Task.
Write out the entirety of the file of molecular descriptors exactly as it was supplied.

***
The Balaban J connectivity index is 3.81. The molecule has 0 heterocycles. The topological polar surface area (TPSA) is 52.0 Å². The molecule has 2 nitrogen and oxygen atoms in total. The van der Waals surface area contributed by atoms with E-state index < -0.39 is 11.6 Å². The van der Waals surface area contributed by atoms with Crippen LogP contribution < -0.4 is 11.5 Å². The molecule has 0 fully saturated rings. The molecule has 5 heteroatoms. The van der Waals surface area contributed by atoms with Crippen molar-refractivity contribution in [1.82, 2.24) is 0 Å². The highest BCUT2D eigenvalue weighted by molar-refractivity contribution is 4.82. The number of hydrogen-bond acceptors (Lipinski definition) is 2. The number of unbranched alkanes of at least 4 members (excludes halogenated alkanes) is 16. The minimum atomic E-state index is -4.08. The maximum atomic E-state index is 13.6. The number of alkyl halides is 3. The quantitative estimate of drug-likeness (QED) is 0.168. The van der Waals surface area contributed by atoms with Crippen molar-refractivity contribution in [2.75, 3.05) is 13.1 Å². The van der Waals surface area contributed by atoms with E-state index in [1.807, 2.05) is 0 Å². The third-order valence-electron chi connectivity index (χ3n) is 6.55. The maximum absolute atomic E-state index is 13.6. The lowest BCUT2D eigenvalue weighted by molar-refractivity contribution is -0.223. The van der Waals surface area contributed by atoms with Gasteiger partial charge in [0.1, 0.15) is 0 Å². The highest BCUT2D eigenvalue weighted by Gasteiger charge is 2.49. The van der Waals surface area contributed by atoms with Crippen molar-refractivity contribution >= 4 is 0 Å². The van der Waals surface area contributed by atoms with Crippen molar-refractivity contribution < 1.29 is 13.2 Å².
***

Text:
The Balaban J connectivity index is 3.81. The molecule has 0 heterocycles. The topological polar surface area (TPSA) is 52.0 Å². The molecule has 2 nitrogen and oxygen atoms in total. The van der Waals surface area contributed by atoms with E-state index < -0.39 is 11.6 Å². The van der Waals surface area contributed by atoms with Crippen LogP contribution < -0.4 is 11.5 Å². The molecule has 0 fully saturated rings. The molecule has 5 heteroatoms. The van der Waals surface area contributed by atoms with Crippen molar-refractivity contribution in [1.82, 2.24) is 0 Å². The highest BCUT2D eigenvalue weighted by molar-refractivity contribution is 4.82. The number of hydrogen-bond acceptors (Lipinski definition) is 2. The number of unbranched alkanes of at least 4 members (excludes halogenated alkanes) is 16. The minimum atomic E-state index is -4.08. The maximum atomic E-state index is 13.6. The number of alkyl halides is 3. The quantitative estimate of drug-likeness (QED) is 0.168. The van der Waals surface area contributed by atoms with Crippen molar-refractivity contribution in [2.75, 3.05) is 13.1 Å². The van der Waals surface area contributed by atoms with E-state index in [1.807, 2.05) is 0 Å². The third-order valence-electron chi connectivity index (χ3n) is 6.55. The maximum absolute atomic E-state index is 13.6. The lowest BCUT2D eigenvalue weighted by molar-refractivity contribution is -0.223. The van der Waals surface area contributed by atoms with Gasteiger partial charge in [0.1, 0.15) is 0 Å². The highest BCUT2D eigenvalue weighted by Gasteiger charge is 2.49. The van der Waals surface area contributed by atoms with Crippen molar-refractivity contribution >= 4 is 0 Å². The van der Waals surface area contributed by atoms with Crippen molar-refractivity contribution < 1.29 is 13.2 Å².